Last modified: 2002-10-12 by rick wyatt
Keywords: cherokee | big dipper | united states | native american |
Links: FOTW homepage | search | disclaimer and copyright | write us | mirrors
by Thanh-Tâm Tê, 7 January 1999
The unreadable part of the script around the seal is in Cherokee script "Tsa la gi yi A ye hli" meaning "The Cherokee Nation."
Thanh-Tâm Tê, 7 January 1999
The current flag was adopted on October 9, 1978 and first raised on September 30, 1979. The seven-pointed stars have multiple symbolism: the seven clans of the Cherokee, the seven holidays in the life cycle and the seven sacred rites. On September 9, 1989, a solitary black star was added to the upper fly in memory of the Cherokee who lost their lives during the Trail of Tears march. Full information can be found in NAVA's Raven volume 3/4, 1996/97. The seal is from the Oklahoma Band of the Cherokee. The Eastern Band of Cherokee, located primarily in North Carolina uses a slightly different seal. There is also the United Keetoowah Band of Cherokee (also in Oklahoma) and the Chickamauga Cherokee (in Missouri and Arkansas).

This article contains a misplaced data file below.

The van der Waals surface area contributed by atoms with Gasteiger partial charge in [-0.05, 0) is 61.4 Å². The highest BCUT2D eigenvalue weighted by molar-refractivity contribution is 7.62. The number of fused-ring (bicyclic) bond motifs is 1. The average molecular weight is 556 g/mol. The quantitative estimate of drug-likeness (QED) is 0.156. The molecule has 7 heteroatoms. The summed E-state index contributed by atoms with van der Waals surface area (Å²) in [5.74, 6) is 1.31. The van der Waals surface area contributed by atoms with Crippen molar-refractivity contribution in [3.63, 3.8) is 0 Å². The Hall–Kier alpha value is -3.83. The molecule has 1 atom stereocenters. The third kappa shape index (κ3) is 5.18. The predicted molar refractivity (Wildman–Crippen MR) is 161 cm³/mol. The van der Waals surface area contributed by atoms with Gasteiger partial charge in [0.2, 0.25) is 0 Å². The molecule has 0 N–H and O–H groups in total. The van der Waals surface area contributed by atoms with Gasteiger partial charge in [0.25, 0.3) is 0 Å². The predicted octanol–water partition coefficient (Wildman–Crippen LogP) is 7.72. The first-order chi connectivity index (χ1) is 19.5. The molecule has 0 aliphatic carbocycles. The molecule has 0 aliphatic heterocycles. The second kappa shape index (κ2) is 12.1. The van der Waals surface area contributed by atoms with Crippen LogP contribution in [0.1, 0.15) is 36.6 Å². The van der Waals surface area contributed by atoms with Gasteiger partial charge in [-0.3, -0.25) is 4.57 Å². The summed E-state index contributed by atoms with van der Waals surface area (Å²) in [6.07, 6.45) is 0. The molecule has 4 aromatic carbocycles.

Phil Nelson, 12 February 1999
by Filip Van Laenen, 16 February 1997
I have seen in one of Whitney Smith's Books a reference to the Cherokee Nation using a white flag with red stars in the shape of the big dipper. Similiar to Alaska only with different colors. Probably nothing exact or pre-Columbus historically correct.
John E. Niggley, 29 May 1996